As I walked through the newly painted and renovated hallways of my high school, I could see visions of my teenage self at various stages of my high school years. I even turned to my friend and commented about how I could close my eyes and immediately be transported back 20 years.

If I could go back 20 years, there are so many things I would tell my 18-year-old self.

Have More Fun. As much as getting good grades is important, I would tell myself to have more fun. This really is the most carefree time of your life! At what other point do you not have to worry about paying a mortgage? When else can you go out Friday and Saturday night and not have to worry about a babysitter or getting up the next morning to kids who think it’s cool to get up at 6:30 on a Sunday morning? There will be no other time like this in your lifetime. Live it up.

It’s Quality Not Quantity with Friends. It truly doesn’t matter how many friends you have. Although it may seem like the end of the world that you only eat lunch with two other people instead of ten, it really isn’t. There are far worse things. If you have to put an exhausting amount of effort into a friendship it really isn’t worth it. It took me a long, and I mean long time to realize that. But, once I did (well into my adult life) I was a much happier person. A true friend is one you can talk to after a year of being off the grid and feel as though you were just with them yesterday.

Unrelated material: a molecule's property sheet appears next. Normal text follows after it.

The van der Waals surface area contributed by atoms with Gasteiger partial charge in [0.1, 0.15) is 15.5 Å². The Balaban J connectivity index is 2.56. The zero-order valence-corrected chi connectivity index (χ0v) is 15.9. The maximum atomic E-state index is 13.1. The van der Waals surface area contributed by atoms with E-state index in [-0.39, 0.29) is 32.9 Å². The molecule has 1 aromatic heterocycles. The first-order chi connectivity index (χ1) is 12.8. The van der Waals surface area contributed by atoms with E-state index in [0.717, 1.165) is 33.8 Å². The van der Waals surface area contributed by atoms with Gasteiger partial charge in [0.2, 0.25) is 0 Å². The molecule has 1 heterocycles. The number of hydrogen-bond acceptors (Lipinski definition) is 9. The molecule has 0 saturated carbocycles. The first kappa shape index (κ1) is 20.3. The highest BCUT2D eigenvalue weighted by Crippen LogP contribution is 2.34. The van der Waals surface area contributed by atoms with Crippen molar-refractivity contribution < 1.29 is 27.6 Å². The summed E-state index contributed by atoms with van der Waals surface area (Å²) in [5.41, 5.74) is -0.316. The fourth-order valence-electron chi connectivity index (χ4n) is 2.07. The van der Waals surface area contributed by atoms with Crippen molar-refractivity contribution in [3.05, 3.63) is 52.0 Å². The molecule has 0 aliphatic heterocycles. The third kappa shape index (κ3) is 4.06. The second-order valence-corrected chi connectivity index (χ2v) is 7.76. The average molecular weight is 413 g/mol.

Not Being Cool is Cool Enough. I was not “cool” in high school. Totally not cool. I knew it and so did all the “cool” kids. Enjoy the real friendships you do have. In the end, you’ll be better for it.

Your Life Plan Will Change. I’m fully aware of your life plan. But, guess what? It’s going to change and that’s okay. Not every prophesy you declare when you’re 18 will come true. You will grow. You will change. Things will happen and it’s all okay. If you ever told me I was going to quit a job I loved to become a stay-at-home mom in my thirties, I would have laughed in your face. I would have laughed even harder if you told me I wasn’t going to be a television reporter. That was the big dream. But, over time my big vision shifted…more than once. I decided being on-air wasn’t for me. I liked the behind the scenes television life instead. Then after a long time, I decided that career wasn’t cutting it either. I decided to follow my passions, even if it meant being viewed as unsuccessful in the minds of some. In the end, you have to do what makes you happy and what’s right for you, not anyone else.